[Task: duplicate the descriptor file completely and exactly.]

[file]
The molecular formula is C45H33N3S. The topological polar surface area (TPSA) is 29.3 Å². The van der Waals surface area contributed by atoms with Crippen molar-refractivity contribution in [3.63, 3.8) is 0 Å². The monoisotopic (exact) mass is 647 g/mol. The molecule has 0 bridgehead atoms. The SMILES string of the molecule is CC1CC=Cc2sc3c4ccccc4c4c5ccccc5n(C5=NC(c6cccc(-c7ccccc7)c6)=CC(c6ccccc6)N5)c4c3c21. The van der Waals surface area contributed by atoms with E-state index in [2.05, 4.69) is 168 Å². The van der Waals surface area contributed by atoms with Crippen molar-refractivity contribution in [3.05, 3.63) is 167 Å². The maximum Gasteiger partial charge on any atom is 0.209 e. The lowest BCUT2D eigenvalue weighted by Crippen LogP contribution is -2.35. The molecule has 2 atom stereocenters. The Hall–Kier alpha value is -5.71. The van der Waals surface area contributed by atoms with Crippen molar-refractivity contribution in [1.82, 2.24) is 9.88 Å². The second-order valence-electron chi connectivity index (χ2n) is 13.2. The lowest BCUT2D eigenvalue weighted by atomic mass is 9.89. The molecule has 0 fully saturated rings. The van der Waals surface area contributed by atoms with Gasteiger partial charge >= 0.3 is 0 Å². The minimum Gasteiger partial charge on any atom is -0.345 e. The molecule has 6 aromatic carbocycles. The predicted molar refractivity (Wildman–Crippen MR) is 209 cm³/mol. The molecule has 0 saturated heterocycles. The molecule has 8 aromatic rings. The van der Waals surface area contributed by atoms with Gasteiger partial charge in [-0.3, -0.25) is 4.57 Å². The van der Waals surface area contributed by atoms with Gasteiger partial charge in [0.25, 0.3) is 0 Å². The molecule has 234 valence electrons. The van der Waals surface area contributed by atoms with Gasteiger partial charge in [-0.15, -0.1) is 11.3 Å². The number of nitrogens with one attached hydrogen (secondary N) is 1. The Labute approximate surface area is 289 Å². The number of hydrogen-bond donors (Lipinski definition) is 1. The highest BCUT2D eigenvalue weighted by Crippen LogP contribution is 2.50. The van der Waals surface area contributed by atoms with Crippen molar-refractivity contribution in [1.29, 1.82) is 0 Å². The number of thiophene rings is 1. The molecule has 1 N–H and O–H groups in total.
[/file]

The molecular formula is C45H33N3S. The topological polar surface area (TPSA) is 29.3 Å². The van der Waals surface area contributed by atoms with Crippen molar-refractivity contribution in [3.63, 3.8) is 0 Å². The monoisotopic (exact) mass is 647 g/mol. The molecule has 0 bridgehead atoms. The SMILES string of the molecule is CC1CC=Cc2sc3c4ccccc4c4c5ccccc5n(C5=NC(c6cccc(-c7ccccc7)c6)=CC(c6ccccc6)N5)c4c3c21. The van der Waals surface area contributed by atoms with E-state index in [2.05, 4.69) is 168 Å². The van der Waals surface area contributed by atoms with Crippen molar-refractivity contribution in [3.05, 3.63) is 167 Å². The maximum Gasteiger partial charge on any atom is 0.209 e. The lowest BCUT2D eigenvalue weighted by Crippen LogP contribution is -2.35. The molecule has 2 atom stereocenters. The Hall–Kier alpha value is -5.71. The van der Waals surface area contributed by atoms with Crippen molar-refractivity contribution in [1.82, 2.24) is 9.88 Å². The second-order valence-electron chi connectivity index (χ2n) is 13.2. The lowest BCUT2D eigenvalue weighted by atomic mass is 9.89. The molecule has 0 fully saturated rings. The van der Waals surface area contributed by atoms with Gasteiger partial charge >= 0.3 is 0 Å². The minimum Gasteiger partial charge on any atom is -0.345 e. The molecule has 6 aromatic carbocycles. The predicted molar refractivity (Wildman–Crippen MR) is 209 cm³/mol. The molecule has 0 saturated heterocycles. The molecule has 8 aromatic rings. The van der Waals surface area contributed by atoms with Gasteiger partial charge in [-0.3, -0.25) is 4.57 Å². The van der Waals surface area contributed by atoms with Gasteiger partial charge in [0.25, 0.3) is 0 Å². The molecule has 234 valence electrons. The van der Waals surface area contributed by atoms with Gasteiger partial charge in [-0.15, -0.1) is 11.3 Å². The number of nitrogens with one attached hydrogen (secondary N) is 1. The Labute approximate surface area is 289 Å². The number of hydrogen-bond donors (Lipinski definition) is 1. The highest BCUT2D eigenvalue weighted by Crippen LogP contribution is 2.50. The van der Waals surface area contributed by atoms with Crippen molar-refractivity contribution in [1.29, 1.82) is 0 Å². The number of thiophene rings is 1. The molecule has 1 N–H and O–H groups in total.